Since Monday, March 21, 2022, the workers at the Chevron oil refinery in Richmond, California, members of the United Steelworkers Local 5 have been on strike and picketing the facility after voting down the company’s latest contract offer, which workers say contained insufficient wage increases. The bosses have responded by bringing in scabs (including managers from other Chevron facilities). The strike has gotten a good deal of media coverage:
- USW Local 5 Votes Down Chevron’s ‘Last, Best and Final’ Proposal, Prepares for Unfair Labor Practice Strike – By Jess Kamm Broomell, USW Local 5, March 20, 2022
- Hundreds of Chevron workers at California refinery go on strike – By Dani Anguiano, The Guardian, March 21, 2022
- Hundreds of Chevron Workers Begin Strike as Company Refuses Further Bargaining – By Sharon Zhang, Truthout, March 21, 2022
- On The Line In The Fight For Justice: USW 5 Chevron Richmond Refinery Workers Strike – Video and interview by Steve Zeltser, March 28, 2022
- Solidarity with strikers at the Chevron refinery in Richmond, California! – Workers’ Voice East Bay Branch, Socialist Resurgence, March 28, 2022
However, the capitalist (and progressive) media have mostly missed some important details.
First of all, the striking refinery workers and their elected union leaders continue to emphasize that their issues extend beyond narrow bread and butter issues, such as wages and benefits. A major concern that they continue to articulate is that Chevron continues to try and cut unionized safety jobs and refuses to hire sufficient workers to safely and adequately staff the facility.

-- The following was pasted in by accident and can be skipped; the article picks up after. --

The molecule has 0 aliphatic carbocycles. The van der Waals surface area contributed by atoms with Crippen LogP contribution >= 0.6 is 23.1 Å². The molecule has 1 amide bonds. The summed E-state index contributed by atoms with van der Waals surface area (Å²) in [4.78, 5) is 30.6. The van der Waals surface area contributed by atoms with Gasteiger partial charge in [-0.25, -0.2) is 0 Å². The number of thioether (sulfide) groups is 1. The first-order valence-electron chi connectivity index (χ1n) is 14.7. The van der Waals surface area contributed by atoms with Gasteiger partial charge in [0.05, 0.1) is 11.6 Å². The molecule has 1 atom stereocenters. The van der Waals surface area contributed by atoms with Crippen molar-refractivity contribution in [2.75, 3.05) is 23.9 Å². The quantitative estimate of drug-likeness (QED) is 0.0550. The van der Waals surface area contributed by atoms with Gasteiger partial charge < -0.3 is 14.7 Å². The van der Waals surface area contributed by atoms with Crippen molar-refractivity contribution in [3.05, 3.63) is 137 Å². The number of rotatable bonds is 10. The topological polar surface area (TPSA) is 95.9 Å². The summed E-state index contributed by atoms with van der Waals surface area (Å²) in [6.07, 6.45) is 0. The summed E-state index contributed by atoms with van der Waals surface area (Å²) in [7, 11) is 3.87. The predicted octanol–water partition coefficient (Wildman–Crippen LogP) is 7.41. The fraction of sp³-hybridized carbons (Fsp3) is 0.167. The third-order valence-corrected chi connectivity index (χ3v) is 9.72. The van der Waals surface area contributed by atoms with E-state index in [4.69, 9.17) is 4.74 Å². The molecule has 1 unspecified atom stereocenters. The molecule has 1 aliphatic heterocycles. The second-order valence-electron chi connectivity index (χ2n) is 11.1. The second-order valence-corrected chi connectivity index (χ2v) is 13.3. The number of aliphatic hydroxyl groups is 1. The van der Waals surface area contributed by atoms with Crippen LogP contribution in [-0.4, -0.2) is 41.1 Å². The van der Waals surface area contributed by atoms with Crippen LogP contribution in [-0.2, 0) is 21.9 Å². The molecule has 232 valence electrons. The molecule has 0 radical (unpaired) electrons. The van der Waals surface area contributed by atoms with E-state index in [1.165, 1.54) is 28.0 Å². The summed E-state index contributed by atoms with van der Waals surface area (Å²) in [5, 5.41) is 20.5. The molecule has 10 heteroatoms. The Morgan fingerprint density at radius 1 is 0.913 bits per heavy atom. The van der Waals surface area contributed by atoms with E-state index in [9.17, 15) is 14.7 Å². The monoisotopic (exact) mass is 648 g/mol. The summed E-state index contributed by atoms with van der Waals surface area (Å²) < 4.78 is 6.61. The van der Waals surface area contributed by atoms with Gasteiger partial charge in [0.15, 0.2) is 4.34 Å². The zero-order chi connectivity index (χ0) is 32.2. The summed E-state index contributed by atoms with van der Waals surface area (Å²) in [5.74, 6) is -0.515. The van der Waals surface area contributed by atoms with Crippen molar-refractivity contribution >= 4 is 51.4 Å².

Workers have complained of 12-hour days and six-day workweeks. All of these deficiencies not only risk the health and safety of the workers, but the surrounding, mostly BIPOC communities as well. Worse still, they have adverse environmental effects, a problem that hasn’t been lost on the striking workers. As stated by USW Local 5 representative, B.K White:
“If we had more people and could get a better pay rate, maybe our members wouldn’t feel obligated to come in and work as many as 70 hours a week to make ends meet. We don’t believe that is safe. (that and the use of replacement workers) is at the detriment of the city of Richmond and the environment.”